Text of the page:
AUGUSTA — On the final day of her 3-11 p.m. shift as a nurse at Riverview Psychiatric Center, Kim Bickford heard state and hospital officials explain to legislators why the hospital is so short-staffed that a third of its nursing positions are unfilled.

They should have asked her.

“I’ve been mandated (to work overtime) two or three times a week for the past four months,” the Waterville resident said, “working up to 60 hours some weeks.”

One night she was so tired from working so many hours at Riverview she forgot to deliver the evening meal to her elderly parents before she went to work.

“Ever since I gave my notice, I have had a huge sigh of relief,” she said.

Bickford and a dozen other Riverview staff members attended a work session Friday of the Legislature’s Government Oversight Committee which was looking into how staffing affects patient and staff safety at the 92-bed, state-run Augusta hospital that treats forensic patients — those placed there through the court system — and civil patients.


Riverview Superintendent Jay Harper told the committee that staff injuries have dropped from at least 20 a month a year ago to nine or fewer a month today. They also heard Department of Health and Human Services Commissioner Mary Mayhew say that the budget allows Riverview 364 positions and that 51 of those are vacant.

Mayhew and Harper spent almost 2 1/2 hours in front of the committee, time that the governor later characterized as “wasted.”

“If the Legislature stopped holding useless hearings like this, it would be the best thing they ever did for the Maine people,” Gov. Paul LePage said in a statement issued through his communications director, Peter Steele. “They had no recommendations, no action items, no proposed legislation — nothing but attacks. The last report to the court master found the negative news brought on by the constant drumbeat of legislative hearings is hurting Riverview’s ability to recruit needed employees.”

Mayhew had asked the committee Friday when it expected to complete its work and develop a draft report on Riverview, but the House Chairman, Rep. Chuck Kruger, D-Thomaston, told her that was still unclear.

Daniel Wathen, court master for a consent decree that governs how the state is to treat individuals with severe and persistent mental illness, pointed out that 47 of Riverview’s vacant posts are for nurses and mental health workers, all direct care providers. The legislators and Wathen said the hospital’s staffing was in crisis.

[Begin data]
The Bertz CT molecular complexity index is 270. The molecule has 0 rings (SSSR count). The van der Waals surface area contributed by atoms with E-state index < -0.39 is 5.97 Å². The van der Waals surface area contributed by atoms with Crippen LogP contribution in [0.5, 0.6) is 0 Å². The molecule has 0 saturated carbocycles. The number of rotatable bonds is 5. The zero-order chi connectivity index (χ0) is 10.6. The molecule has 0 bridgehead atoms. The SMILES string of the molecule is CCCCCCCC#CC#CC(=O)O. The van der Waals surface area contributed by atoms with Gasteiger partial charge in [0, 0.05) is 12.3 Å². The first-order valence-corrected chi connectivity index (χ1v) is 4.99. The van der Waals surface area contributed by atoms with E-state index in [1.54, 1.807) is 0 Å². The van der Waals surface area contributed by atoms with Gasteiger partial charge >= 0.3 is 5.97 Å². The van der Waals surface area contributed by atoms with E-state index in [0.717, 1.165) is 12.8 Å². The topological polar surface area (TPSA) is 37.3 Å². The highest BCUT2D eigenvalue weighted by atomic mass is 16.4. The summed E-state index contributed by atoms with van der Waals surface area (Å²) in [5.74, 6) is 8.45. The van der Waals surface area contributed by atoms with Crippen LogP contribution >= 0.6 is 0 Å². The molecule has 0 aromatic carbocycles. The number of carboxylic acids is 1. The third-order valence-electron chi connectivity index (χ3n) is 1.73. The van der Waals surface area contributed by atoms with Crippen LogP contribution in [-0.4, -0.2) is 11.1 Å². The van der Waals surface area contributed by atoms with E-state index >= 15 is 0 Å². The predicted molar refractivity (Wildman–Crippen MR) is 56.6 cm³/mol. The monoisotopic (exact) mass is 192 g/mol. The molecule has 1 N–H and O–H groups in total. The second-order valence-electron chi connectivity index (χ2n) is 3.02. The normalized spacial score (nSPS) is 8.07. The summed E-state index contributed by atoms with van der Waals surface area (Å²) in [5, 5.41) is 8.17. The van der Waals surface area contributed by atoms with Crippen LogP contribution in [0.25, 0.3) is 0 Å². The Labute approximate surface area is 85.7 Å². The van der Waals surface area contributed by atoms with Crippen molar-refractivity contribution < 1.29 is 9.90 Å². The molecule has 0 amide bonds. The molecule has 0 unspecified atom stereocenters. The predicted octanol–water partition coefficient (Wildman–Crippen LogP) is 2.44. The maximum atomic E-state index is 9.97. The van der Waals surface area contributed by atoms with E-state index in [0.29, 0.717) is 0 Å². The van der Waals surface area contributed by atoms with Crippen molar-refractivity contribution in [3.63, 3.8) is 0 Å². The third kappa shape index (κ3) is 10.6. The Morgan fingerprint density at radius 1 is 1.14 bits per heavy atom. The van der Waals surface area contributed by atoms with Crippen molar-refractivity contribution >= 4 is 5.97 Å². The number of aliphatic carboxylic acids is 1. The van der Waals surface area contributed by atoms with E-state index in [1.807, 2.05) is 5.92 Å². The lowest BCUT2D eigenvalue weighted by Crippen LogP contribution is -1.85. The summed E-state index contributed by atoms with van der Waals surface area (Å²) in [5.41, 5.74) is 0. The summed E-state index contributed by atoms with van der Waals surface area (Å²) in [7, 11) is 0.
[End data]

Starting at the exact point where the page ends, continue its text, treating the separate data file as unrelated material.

Bickford’s departure will add to the vacancies. The nurse says she made the decision to leave with some reluctance. She has worked at Riverview for a total of about 3 1/2 years.


“I don’t want to leave my patients or my staff,” she said, so she’ll return as a per diem nurse through Maine Staffing, an agency that supplies Riverview nurses on demand. Bickford said that will be maybe a couple of shifts a month, but no more forced overtime.

In the meantime, she will begin a full-time post with MaineGeneral Medical Center on Monday, something she’s thrilled about because she will still be helping people with mental illness, some of them discharged from Riverview, some from MaineGeneral.

Bickford came to Friday’s session because she had missed a forum for workers on Tuesday night when she had to work. There, workers told of the constant drain on morale of having to volunteer to work overtime hours to avoid being mandated to work an extra four- or eight-hour shift, sometimes at the end of a double shift, and of trying to find time to care for their families and other responsibilities.

Workers can be mandated or ordered to work to maintain staffing levels at the hospital.

“We share your concerns,” Mayhew told the legislators on Friday. “We have been working tirelessly to fill those vacancies.”

She told the committee that Riverview hired 29 people in the past 30 days.


“The heart and soul of our operation is staff,” she said.

However, Wathen cautioned that the numbers of those recently hired involved nine internal candidates, and those would not reduce the overall vacancy number.

Mayhew also said the hospital’s human resource personnel work through the Department of Administrative and Financial Services.